It may be easy to forget come deadline time, but there are still two more teams in the division. For the Mets, standing pat made plenty of sense. If nobody was going to take Bartolo Colon‘s salary, then the organization may as well pay him to pitch in New York next year. Daniel Murphy is also under control and could be extended. And Chris Young just wasn’t bringing anything back at this point. In addition to holding onto veterans, the Mets did not appear to make a concerted effort to acquire younger, MLB-ready talent. As GM Sandy Alderson explains, he wasn’t interested in giving up young pitching at this time but could potentially look to cash in some prospect chips in the offseason. (Though it is tempting to wonder what New York might have been able to extract in a deal like that between the Marlins and Astros.)

Over in Philadelphia, justification for inaction was somewhat harder to come by. GM Ruben Amaro Jr. said that he was surprised that opposing teams did not come to him with more aggressive offers for the club’s available players, particularly as the team was willing to eat salary to facilitate a better return. But the fact is that none of the Phillies’ ready-to-move pieces were worth aggressive action. The list of names and contract complications (no-trade clauses, vesting options, massive buyouts, and the like) is already well-known; suffice to say that none of the assets that the Phillies shopped would have delivered the level of long-term value or short-term impact needed to motivate bidders.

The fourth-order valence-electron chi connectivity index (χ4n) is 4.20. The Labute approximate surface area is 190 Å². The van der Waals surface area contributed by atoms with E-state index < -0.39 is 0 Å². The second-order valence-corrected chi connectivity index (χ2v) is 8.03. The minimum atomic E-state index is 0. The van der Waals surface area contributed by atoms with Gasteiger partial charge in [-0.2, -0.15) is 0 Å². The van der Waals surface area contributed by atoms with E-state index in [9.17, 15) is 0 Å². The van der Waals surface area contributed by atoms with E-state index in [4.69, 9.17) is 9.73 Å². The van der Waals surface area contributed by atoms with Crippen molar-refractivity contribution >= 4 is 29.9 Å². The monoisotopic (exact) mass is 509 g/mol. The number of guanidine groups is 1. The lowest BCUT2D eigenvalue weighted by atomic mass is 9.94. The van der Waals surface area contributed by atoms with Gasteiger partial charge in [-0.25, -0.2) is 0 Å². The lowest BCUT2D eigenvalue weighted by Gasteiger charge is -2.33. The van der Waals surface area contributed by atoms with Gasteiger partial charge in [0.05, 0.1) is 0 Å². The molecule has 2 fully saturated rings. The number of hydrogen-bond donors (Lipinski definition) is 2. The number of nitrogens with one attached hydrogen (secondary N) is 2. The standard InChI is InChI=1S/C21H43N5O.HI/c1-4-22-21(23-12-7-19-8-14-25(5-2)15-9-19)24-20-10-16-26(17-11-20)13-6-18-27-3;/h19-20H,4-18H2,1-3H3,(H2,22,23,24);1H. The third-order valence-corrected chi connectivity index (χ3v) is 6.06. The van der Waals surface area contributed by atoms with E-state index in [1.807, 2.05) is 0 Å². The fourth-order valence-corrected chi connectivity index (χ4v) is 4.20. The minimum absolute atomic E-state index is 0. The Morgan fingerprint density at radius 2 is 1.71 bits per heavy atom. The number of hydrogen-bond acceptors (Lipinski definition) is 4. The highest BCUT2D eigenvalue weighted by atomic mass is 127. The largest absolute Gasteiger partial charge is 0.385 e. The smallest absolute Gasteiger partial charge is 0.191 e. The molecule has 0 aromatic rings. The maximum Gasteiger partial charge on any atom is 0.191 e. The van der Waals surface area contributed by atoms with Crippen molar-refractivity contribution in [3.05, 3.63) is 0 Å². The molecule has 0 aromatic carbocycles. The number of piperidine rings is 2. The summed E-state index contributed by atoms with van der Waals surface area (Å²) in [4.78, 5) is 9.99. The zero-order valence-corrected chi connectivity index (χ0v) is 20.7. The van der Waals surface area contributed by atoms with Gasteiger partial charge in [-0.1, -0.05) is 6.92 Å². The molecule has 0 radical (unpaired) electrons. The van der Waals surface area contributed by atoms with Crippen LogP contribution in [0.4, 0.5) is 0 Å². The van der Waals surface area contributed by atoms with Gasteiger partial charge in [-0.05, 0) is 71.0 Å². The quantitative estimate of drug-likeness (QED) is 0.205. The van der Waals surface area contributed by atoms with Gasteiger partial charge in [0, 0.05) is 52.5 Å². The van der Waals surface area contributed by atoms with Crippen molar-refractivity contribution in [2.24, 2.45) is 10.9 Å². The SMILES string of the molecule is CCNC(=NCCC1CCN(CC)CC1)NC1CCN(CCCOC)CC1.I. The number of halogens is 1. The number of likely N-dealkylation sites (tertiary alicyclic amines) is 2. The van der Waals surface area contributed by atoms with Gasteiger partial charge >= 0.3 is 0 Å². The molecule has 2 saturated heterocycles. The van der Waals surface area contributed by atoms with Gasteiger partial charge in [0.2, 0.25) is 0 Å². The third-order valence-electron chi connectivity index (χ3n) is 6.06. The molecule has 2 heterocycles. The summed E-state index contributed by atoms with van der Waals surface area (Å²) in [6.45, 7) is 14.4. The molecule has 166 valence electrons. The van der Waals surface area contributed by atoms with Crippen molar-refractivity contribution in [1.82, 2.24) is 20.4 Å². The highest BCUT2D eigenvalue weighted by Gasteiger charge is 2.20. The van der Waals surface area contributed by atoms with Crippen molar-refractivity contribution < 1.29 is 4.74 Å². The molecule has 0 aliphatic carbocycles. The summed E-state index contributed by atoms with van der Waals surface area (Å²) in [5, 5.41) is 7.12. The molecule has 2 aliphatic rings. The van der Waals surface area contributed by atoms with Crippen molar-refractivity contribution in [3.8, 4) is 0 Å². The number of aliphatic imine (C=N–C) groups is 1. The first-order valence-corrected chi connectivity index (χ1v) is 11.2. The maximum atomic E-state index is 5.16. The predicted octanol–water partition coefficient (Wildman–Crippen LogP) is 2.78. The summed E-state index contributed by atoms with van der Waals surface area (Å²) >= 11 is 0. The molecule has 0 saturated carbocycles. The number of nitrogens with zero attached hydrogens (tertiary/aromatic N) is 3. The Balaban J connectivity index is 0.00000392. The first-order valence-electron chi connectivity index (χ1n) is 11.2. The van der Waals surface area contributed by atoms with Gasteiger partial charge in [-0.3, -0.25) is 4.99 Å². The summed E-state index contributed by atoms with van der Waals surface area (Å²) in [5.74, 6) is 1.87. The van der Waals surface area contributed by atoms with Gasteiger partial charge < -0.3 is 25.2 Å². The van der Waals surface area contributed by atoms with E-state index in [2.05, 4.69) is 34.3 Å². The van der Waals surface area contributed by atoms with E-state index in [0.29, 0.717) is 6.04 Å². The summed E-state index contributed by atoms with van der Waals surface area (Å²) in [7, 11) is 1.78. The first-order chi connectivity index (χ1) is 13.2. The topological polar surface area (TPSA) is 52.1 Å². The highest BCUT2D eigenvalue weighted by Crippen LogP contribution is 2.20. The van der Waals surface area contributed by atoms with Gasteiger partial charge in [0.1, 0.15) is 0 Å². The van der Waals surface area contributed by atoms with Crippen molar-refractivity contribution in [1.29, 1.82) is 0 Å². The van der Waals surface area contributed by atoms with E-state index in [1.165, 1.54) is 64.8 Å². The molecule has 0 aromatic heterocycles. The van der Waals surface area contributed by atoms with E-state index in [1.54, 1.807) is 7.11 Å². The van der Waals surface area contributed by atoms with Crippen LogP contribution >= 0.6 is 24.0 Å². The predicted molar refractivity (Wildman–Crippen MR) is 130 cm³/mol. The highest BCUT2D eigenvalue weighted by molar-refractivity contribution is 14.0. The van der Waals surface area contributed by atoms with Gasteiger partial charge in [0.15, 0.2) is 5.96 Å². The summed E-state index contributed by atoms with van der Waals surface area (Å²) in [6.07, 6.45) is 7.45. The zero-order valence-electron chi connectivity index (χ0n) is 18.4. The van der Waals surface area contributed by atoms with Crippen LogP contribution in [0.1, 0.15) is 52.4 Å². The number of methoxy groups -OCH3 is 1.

Right now, there is simply no way for the team to get out from under its numerous long-term obligations to veterans while recouping any sort of prospect return. True, the Phillies could convince Chase Utley to waive the no-trade clause in his low-risk contract. They could decide to part with Cole Hamels for whatever the market will bear. But they’ve already shown they have no intention of doing those things.

Philadelphia seemingly wants to move the less desirable pieces and still get something back, but that is not going to happen. And that is why no deals were consummated. Other teams made more realistic assessments, as evidenced by the Yankees’ acquisition of several veterans (with at or above-market salaries) for a relative pittance of young talent. At several points in the last few seasons, players like Utley, Jimmy Rollins, and Cliff Lee could have been cashed in. Instead, they were supplemented by even older players brought in at open-market rates. It is now too late (for various reasons) to recoup any significant value for any of them, which the team’s inaction reflects.

52 Responses to July Trade Recap: NL East Leave a Reply